Tag Archives: SharePoint

SharePoint 2013 App Domain dedicated Port binding vs dedicated IP binding

I’ve recently been researching into what exactly is needed for implementing the App Model in SharePoint 2013.  Notably the environment into which we would be deploying SharePoint 2013 doesn’t support creating multiple IPs on a single box, so I had to get creative with the IIS bindings and instead use port separation.

The issue with this is that this isn’t a documented use case by Microsoft, so time to dig under the covers.

The app domains that you configure for a farm are essentially root domains for automatically generated hostname based site collections (HNSC).  You give SharePoint an app domain of myspapps.com and SharePoint dynamically generates HNSCs with each app “install”.

This is why the Site Subscription service (which powers HNSCs) is required to enable apps.  So we set up a wildcard DNS entry, point it at some sort of reverse proxy or load balancer, and direct it at our servers on a custom nonstandard http/https port.

It would be great if this worked out of the box, but for any redirect URLs that get sent back to the browser client, we see that the custom port number is sent back.  If you don’t have your proxy or load balancer configured to take this into account, you end up with 404s.  This is most evident in the out of the box defaultcss.ashx.  Your app will load but the out of the box stylesheets will fail.

In normal site collections/web applications this is not an issue as we can set up alternate access mappings.  Public = reverse proxy URL, internal = URL on custom port, or in the case of an HNSC, the commandlet you use to create the site collection also allows you to specify the port.

Microsoft already recognized a limitation in that apps could not support multiple auth zones, or HNSCs and provided a solution in the March PU They added a few new commandlets for generating per web-application app domains with support for multiple zones as well.  The new commandlets take advantage of more of the HNSC functionality and as a side effect it now allows for specifying a port for an app domain mapping.  While the documentation covers configuration at a per zone/HNSC app domain, it does go far enough to state that a single app domain can be shared so long as the authentication scheme and app pools match.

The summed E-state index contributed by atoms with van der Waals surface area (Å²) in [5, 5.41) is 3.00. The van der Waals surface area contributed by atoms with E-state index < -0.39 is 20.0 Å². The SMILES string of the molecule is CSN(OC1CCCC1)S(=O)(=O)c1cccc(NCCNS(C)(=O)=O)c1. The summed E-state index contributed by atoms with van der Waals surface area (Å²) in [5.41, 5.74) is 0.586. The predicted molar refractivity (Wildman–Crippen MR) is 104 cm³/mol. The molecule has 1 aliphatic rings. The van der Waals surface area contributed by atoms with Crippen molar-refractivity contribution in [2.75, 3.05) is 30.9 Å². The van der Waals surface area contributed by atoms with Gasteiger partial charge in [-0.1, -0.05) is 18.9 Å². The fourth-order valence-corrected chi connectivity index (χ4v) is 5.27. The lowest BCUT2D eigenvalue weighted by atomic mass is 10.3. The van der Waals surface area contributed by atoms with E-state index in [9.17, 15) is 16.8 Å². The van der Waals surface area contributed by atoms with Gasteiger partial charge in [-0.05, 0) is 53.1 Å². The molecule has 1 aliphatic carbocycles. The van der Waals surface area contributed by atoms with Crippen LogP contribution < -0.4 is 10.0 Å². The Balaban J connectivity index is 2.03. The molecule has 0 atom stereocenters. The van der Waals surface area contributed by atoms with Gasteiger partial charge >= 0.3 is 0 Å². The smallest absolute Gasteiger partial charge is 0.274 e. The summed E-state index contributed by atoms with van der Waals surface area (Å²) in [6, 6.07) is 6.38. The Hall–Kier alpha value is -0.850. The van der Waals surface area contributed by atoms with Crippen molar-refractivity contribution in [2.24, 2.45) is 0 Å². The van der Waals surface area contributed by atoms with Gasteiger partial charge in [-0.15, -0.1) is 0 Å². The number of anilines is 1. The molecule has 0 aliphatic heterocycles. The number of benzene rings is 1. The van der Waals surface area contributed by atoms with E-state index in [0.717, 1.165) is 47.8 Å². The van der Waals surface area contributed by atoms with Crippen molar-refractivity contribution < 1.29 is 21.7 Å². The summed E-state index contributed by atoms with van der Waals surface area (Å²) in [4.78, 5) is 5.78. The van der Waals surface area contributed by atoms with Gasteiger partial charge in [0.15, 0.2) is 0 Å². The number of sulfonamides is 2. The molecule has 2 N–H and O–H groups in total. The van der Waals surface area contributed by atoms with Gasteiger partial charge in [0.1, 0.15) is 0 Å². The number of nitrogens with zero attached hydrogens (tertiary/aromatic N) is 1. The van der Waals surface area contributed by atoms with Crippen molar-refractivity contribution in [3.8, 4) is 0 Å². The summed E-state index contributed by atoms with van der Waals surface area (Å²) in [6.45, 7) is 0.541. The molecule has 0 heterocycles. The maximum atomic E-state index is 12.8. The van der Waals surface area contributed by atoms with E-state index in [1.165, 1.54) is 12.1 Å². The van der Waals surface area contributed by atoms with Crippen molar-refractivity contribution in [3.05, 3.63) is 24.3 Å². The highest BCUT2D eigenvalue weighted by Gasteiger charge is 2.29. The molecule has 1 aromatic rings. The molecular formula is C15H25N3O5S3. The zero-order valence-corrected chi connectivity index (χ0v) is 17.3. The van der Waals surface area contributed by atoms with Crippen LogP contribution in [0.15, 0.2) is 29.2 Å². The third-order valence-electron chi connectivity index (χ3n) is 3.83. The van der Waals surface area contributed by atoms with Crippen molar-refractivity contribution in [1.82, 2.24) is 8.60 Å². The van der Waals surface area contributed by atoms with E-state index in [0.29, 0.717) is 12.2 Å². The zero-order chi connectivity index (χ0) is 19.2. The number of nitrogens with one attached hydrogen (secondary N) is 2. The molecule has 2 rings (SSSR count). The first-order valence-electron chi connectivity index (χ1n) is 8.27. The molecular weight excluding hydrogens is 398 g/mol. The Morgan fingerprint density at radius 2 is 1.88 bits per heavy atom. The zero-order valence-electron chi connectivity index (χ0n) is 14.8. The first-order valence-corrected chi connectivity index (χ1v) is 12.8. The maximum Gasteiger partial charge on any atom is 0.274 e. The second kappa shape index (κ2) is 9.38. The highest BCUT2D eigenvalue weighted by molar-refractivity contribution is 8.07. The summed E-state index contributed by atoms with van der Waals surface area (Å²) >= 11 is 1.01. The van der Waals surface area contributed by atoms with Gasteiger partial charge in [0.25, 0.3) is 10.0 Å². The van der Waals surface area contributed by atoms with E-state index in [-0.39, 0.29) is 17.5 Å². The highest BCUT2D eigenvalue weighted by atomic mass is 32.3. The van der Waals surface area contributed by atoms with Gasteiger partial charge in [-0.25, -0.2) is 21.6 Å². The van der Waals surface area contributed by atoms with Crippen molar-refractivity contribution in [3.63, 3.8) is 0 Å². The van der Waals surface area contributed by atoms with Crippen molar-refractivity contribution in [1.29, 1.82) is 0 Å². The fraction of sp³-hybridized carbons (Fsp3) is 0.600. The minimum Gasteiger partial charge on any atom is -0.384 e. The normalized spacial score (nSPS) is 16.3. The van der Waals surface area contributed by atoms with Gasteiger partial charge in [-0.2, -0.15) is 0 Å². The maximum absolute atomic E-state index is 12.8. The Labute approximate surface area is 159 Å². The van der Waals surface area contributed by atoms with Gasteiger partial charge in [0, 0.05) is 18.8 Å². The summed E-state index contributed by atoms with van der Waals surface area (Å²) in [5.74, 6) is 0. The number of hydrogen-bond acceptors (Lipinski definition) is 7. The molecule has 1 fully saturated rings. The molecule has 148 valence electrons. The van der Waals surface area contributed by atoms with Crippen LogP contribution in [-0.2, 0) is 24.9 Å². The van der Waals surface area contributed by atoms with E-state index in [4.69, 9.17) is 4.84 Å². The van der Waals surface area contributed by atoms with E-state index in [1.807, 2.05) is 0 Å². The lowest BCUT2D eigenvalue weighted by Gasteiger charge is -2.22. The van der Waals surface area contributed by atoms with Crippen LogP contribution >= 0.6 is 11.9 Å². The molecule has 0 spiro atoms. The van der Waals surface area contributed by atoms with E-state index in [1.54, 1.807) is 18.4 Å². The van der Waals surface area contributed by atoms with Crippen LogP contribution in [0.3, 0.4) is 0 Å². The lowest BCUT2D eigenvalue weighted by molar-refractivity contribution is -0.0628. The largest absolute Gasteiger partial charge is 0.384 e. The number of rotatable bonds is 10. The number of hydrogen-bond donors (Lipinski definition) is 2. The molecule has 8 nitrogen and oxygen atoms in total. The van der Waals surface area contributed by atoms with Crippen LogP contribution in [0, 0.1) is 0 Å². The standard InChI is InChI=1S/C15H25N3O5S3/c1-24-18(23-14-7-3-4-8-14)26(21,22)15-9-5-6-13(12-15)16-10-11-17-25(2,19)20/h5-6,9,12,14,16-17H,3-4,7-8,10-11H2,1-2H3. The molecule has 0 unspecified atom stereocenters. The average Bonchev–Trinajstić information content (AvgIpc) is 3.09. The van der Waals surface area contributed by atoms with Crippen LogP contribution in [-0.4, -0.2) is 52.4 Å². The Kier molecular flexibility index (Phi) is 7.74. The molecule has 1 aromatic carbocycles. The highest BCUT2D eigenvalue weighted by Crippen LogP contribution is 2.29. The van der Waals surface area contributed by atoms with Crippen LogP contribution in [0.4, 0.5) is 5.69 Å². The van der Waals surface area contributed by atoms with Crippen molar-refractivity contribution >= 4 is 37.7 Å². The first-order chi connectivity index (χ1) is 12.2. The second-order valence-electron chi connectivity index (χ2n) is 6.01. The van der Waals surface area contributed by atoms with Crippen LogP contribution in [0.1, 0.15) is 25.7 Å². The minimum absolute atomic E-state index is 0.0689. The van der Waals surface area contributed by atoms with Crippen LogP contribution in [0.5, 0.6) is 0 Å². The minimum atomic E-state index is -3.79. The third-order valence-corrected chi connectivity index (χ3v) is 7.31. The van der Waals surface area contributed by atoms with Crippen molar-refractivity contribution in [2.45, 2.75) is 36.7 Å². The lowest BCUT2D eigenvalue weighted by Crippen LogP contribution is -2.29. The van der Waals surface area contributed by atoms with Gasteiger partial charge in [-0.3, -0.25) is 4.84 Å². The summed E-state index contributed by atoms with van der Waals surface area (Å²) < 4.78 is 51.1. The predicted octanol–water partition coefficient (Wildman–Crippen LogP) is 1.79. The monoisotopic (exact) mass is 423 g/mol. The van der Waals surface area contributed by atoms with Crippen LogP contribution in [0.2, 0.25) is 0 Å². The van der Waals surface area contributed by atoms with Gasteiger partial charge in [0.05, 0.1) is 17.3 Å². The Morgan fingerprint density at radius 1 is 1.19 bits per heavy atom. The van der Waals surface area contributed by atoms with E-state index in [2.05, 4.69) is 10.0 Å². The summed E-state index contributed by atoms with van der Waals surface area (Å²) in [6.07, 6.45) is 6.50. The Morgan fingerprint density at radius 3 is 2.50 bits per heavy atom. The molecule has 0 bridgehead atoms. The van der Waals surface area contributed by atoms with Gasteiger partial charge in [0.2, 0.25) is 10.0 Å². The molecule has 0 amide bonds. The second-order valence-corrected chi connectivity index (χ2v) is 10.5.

This gives us the ability to have the same exact functionality with the ability for SharePoint to properly resolve and regenerate URLs with the proper public URL format regardless of the IIS binding. Follow the link at the source for instructions on how to leverage the new commandlets if you’re running into challenges enabling Apps with a separate listener URL and public URL. You’ll want to pass the app domain and port for the public URL along to the commandlet and make sure your reverse proxy/load balancer passes on the Host: header to match.

Commandlet: New-SPWebApplicationAppDomain
Source: http://technet.microsoft.com/en-us/library/dn144963.aspx

*Note, the new commandlets are not yet in the commandlet reference since those haven’t been published since July 2012.

Ghosts 2007->2010 Upgrade

Ghosts can cause a massive headache when upgrading from SharePoint 2007 to SharePoint 2010, especially if you decide that the upgrade is a good time to re-organize your feature folder hierarchy.

On a recent upgrade, we ran into multiple issues related to ghosted locations for both page layouts and content types.

Page Layouts

When upgrading the solutions to 2010, the code was migrated into clean Visual Studio projects.  What this meant was that all the feature folders were now “cleaned up” by VS, instead of Features/featurename we now have Features/projectname_featurename.  This blew up all of our masterpages and page layouts.  We would get file exceptions from them regardless if they were ghosted or not.  The only solution is either to rename the feature folders and get the file references which are read-only in the database back to a happy state, or rip out all the old masterpage gallery items and recreate them with the new vti_setuppaths.  Given the size of our site, setting all the pages to a dummy layout while we did this wasn’t feasible so we had to rename all the folder to get our ghosts back.

So in the end masterpage gallery = keep your ghosts in the same place, or risk breaking your content.

Rename feature folders in VStudio 2010:

Content Types

These were another big headache.  To make the content type definitions more manageable, each content type was broken out into its own xml module, and all the fields that they reference were put into one module as well.  The same feature name is now in place, but the xml definition files went from one xml to about 15.